neoclassic


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ne·o·clas·si·cism

also Ne·o·clas·si·cism  (nē′ō-klăs′ĭ-sĭz′əm)
n.
1. A revival of classical aesthetics and forms, especially:
a. A revival in literature in the late 1600s and 1700s, characterized by a regard for the classical ideals of reason, form, and restraint.
b. A revival in the 1700s and 1800s in architecture and art, especially in the decorative arts, characterized by order, symmetry, and simplicity of style.
c. A movement in music lasting roughly from 1915 to 1940 that sought to avoid subjective emotionalism and to return to the style of the pre-Romantic composers.
2. Any of various intellectual movements that embrace a set of traditional principles regarded as fundamental or authoritative.

ne′o·clas′sic, ne′o·clas′si·cal adj.
ne′o·clas′si·cist n.

ne•o•clas•sic

(ˌni oʊˈklæs ɪk)

also ne`o•clas′si•cal,



adj.
(sometimes cap.) of, pertaining to, or designating a revival or adaptation of classical styles, principles, etc., as in art, literature, music, or architecture.
[1875–80]
ne`o•clas′si•cism (-əˌsɪz əm) n.
ne`o•clas′si•cist, n.
ThesaurusAntonymsRelated WordsSynonymsLegend:
Adj.1.neoclassic - characteristic of a revival of an earlier classical style
classical, classic - of or relating to the most highly developed stage of an earlier civilisation and its culture; "classic Cinese pottery"
Translations
References in periodicals archive ?
Now I revisit the old streets and neighbourhoods, where in the past I painted old neoclassic and other houses of importance and I feel I am lost because these buildings of reference do not exist anymore.
5102 Montclair Drive is a 16,132-square-foot neoclassic estate with seven bedrooms, seven full-bathrooms and four half-bathrooms.
Ultimately labeling Williams's compositional style as neoclassic, Audissino argues that the composer's blending of classic and contemporary music was not only commercially successful, but also responsible for "bringing the classic Hollywood music style and its canon into the limelight" and "restor[ing] dignity to a neglected facet of the Hollywood tradition" (p.
Barbara Church, which is of Baroque Renaissance architecture with neoclassic facade, was declared a historical site in Iloilo City in 2012," said National Historical Commission Executive Director Ludovico Badoy.
com)-- This is the first of three new series of handcrafted, neoclassic, luxury automobiles built by DiMora Motorcar[R] in Palm Springs, California.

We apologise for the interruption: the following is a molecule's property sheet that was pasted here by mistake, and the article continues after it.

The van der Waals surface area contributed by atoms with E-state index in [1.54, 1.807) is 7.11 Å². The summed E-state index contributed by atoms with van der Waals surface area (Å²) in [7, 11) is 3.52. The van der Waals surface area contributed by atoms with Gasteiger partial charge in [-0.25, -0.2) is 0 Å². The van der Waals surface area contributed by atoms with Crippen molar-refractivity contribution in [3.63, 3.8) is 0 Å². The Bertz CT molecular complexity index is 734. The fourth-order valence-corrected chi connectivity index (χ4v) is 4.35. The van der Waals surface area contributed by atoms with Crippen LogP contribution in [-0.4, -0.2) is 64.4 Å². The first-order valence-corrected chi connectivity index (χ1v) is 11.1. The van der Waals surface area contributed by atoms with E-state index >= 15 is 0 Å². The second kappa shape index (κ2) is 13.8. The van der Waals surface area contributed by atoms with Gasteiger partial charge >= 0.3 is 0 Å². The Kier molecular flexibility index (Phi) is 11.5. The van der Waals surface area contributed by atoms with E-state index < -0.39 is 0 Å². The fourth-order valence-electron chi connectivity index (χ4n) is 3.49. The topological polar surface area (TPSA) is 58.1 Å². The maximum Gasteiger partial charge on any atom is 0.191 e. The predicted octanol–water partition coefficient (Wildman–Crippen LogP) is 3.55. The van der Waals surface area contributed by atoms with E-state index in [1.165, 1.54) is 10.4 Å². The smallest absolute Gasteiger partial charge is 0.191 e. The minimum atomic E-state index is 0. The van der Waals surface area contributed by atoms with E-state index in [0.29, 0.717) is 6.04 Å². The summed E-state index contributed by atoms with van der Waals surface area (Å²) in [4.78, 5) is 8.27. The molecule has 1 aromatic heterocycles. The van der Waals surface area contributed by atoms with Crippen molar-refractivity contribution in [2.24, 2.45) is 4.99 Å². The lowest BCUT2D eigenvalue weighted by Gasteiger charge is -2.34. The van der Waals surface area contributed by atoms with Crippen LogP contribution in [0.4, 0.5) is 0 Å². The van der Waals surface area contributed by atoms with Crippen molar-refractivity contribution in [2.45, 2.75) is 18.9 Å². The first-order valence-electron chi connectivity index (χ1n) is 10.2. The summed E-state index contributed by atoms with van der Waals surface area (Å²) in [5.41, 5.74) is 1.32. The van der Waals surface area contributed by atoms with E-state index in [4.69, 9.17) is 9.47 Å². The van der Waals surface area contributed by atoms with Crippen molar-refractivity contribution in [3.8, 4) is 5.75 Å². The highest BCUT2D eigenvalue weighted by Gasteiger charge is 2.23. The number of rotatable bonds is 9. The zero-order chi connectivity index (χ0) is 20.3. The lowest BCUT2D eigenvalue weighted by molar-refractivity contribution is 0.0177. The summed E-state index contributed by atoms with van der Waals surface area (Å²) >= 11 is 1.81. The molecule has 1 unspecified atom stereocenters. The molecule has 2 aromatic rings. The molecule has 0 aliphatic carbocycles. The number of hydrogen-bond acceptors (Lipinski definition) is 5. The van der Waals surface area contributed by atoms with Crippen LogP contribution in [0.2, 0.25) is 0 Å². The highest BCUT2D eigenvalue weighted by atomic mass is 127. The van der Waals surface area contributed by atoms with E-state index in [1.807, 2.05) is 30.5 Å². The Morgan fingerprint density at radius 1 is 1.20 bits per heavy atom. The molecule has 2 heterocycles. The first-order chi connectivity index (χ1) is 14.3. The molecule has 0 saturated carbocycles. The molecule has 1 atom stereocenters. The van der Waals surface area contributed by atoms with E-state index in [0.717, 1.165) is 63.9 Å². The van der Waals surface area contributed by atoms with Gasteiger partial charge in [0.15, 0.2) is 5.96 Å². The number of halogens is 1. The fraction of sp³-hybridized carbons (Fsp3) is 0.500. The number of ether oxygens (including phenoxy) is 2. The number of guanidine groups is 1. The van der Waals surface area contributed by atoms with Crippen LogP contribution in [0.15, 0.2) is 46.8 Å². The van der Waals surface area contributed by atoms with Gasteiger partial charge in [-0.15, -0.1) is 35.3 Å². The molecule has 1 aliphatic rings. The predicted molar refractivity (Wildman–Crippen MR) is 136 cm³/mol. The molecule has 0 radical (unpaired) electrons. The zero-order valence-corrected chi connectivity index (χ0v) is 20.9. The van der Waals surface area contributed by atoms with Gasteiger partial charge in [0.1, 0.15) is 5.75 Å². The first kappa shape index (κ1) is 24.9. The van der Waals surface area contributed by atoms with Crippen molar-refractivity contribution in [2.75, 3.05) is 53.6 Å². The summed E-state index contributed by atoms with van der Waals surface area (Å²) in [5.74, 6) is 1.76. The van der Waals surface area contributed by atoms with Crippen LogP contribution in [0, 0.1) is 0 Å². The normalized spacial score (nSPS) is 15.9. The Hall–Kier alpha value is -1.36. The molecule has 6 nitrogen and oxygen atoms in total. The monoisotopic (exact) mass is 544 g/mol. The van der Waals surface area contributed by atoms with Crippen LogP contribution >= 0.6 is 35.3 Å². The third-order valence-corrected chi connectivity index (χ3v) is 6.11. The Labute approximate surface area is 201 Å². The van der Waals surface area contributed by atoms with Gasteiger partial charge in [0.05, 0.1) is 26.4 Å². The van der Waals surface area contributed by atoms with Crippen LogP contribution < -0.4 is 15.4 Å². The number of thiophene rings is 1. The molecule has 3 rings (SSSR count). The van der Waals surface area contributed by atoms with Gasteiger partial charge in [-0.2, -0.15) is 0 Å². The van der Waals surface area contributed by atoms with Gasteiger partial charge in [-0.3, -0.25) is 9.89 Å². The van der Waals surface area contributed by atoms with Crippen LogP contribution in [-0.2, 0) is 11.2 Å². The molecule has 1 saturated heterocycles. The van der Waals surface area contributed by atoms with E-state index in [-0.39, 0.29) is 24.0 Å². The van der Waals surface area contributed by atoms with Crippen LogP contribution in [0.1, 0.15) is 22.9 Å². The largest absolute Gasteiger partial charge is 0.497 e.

Her chiseled limbs made her a standout in neoclassic ballets such as Stowell's Adin and Forsythe's The Vertiginous Thrill of Exactitude.
Popular tourist attractions include the State Hermitage Museum, which houses over three million works of art and artefacts from around the world, St Isaac's Cathedral, the largest Russian Orthodox cathedral in the city and a sight to behold, and the Mariinsky Palace, the last neoclassic imperial palace to be constructed in St Petersburg.
JETCLASS, a luxury neoclassic style furniture company offering unique and exclusive designs, launched limited editions and an ultra-luxury line at the Index International Design Exhibition.
In his awe-inspiring solution, perfectly restored rooms cohabit with new installations of stark white ramps and staircases in bombed-out sections of this extraordinary example of German neoclassic architecture on Berlin's Museum Island, a UNESCO World Cultural Heritage site.
Known as "The Little Paris", prices are much smaller than in the French capital, yet Bucharest offers an intriguing mix of neoclassic architecture, old town romance and imposing communist-era buildings that mark Romania's time under communist control.
It is at this moment when the theoretical neoclassic monetarist framework settles down as dominant and, at the same time, there arises the regulation approach in France.
Appendices include elasticities of production in neoclassic equilibrium and data on the derivation of human/animal contributions to exergy consumption.